An overwhelming number of puppy mill operators are Amish. Inside the picturesque barns and wooden fences of Amish country in New York State, Pennsylvania, Ohio, and in all Amish communities throughout the US, "purebred" puppies are bred by the tens of thousands, many living in a hellish world of filthy, crowded cages. They are puppy mill puppies, and they bring in millions of dollars a year for the Amish and Mennonite farmers who supply pet stores, boutique dog-shop markets according to the ASPCA. "It's not just some cottage industry by people who sell bread-and-butter pickles by the roadside," says Roger Caras, ASPCA's former executive director.
These "dog farmers" sell over 20,000 puppies a year to wholesalers for an average $523 a pup, government records show. And it's making some of these quaint farmers quite rich. U.S. Department of Agriculture (USDA) documents show that one Amish dog farmer sold 1,293 puppies last year for an estimated $390,000 though federal inspectors have cited this farm for numerous violations since 2002 including overcrowded cages and inadequate sanitation, pest control, feeding and watering of animals. Then these sickly, genetic nightmares are delivered to the upscale pet shops. They give them a bath, blow dry them, fluff them up and pray they don't die before they're sold, often for $800 or more each.
The Amish don't say much about their involvement. They never do. No one at the local seed store talk about puppy breeding.. Or at the buggy maker's. Or at the lumber yard or the pet store. Not even at the corner restaurant. It's their dirty little secret.
Be warned though- the Amish life that is depicted for tourists is nothing like the reality. A simple Google search for Amish puppy mills will return thousands of hits. For farmers, a big crop of dogs can gross up to $500,000 annually, with successful operations netting six figures. For critics, the men in the suspenders and bushy beards are masking a cruel form of factory farming behind the quaint and pure image of the Amish culture.
In areas of the U.S. where Amish dwell, there is a high number of puppy mills. The Pennsylvania Bureau of Dog Law Enforcement lists 243 kennels in Lancaster County, Pennsylvania, 98% of them owned by Amish. Holmes County, Ohio, has 470 kennels -- more than any other county in the nation. While the Amish landscape is among the most beautiful in the world, the puppies bred at the mills NEVER see the outside of wire cages that are usually stacked on top of each other in dark barns.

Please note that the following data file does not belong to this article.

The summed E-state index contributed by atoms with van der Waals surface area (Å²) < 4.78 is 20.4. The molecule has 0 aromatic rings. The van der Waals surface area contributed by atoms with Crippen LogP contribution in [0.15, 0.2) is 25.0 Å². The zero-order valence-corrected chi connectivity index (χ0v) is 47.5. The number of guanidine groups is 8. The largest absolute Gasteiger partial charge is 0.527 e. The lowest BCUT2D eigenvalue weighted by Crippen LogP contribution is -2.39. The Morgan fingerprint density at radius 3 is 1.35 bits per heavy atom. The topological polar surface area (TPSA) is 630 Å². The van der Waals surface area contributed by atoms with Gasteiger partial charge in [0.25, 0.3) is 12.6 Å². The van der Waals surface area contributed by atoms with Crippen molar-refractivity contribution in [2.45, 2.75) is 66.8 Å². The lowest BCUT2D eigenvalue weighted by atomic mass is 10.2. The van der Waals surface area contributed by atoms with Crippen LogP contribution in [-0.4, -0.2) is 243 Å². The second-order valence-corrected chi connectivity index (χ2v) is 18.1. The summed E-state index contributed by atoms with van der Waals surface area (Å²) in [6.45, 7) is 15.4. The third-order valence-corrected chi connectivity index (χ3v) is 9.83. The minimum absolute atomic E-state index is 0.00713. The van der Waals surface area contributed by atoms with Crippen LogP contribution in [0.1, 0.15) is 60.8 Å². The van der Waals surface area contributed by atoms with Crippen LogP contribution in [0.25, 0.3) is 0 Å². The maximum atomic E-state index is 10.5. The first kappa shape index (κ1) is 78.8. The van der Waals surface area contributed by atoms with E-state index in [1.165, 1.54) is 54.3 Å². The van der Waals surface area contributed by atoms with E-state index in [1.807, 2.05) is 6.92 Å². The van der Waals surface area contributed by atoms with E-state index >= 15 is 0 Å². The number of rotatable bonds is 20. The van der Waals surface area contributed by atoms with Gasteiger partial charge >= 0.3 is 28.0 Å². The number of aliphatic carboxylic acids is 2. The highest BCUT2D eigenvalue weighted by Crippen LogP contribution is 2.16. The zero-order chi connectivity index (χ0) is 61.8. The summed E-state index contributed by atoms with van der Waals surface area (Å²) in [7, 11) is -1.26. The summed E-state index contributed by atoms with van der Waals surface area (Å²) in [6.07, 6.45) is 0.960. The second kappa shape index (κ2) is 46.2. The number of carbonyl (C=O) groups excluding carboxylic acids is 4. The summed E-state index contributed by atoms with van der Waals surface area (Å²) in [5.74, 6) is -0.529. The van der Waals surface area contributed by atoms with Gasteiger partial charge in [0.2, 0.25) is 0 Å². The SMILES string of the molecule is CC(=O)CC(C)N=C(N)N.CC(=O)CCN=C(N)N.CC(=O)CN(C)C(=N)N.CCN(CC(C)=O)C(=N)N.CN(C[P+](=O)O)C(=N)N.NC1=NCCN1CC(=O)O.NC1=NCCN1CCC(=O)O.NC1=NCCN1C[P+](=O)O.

One cannot throw all the Amish into the same category. Actions of some might sound rash. The puppy-mill breeders might be just a small fraction or a very small percent of the Amish population, but the majority of the population has chosen to ignore what is going on in their own backyards.
The Amish have been allowed to continue their inhumane treatment of animals without pressure from the rest of the population because of the money that tourism brings to Amish businesses. Most people who visit Lancaster County, Pennsylvania and Holmes County, Ohio go there to experience the Amish Culture. Yes, the Amish in general are a hardworking, modest people. But they use the modern world to advertise and post the mill puppies on the Internet. These Godly people who shun the outside world have no qualms about using an outside third party to sell their stock.
The Amish continually breed poor quality puppies and keep their breeding dogs in a state that defies decency. They should be barred from dog breeding as they breed poor quality dogs. They get away with it because people think that religious people would never do anything inhumane.”
~ Courtesy of Kim Chambers

These dogs have been in wire cages all their lives, live totally confined to these spaces, receive no vet care and have deformed paws and skeletal development, among other health concerns. My little boy Hank spent the first four years of his life locked in a wire mesh cage not much bigger than a shoebox in a puppy mill located in the Florida panhandle. Pug Rescue of Florida rescued him and the others out of that hellhole in early December, 2009. Hank became a Shank on December 29th, 2009. Being raised in a puppy mill, Hank has an abundance of health issues directly related to non-existent vet care, lack of exercise creating the appropriate muscle development, and for what little food he was fed, a diet without the necessary vitamins and nutrients needed for proper development. Health issues escalate at an early age and only get progressively worse as they are treated as a commodity to make money rather than a living soul.

Please do not support puppy mills by purchasing your pet from a pet store or any venue in which their “inventory” is obtained through puppy mill dealers/operators. There are thousands of loving, adoptable pets waiting for a home at your local animal control facility or rescue organization. Save a life and share this article and help spread the word of this sad reality. With more exposure, hopefully people will learn and choose to do the right thing – adopt from a “shelter” or rescue organization.
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Christine McLain
· October 2, 2016
Love this park. So close to the City. Beautiful trails.
Darlene Wolfe
· September 16, 2015
Love Lancaster county parks, great trails, clean, and relaxing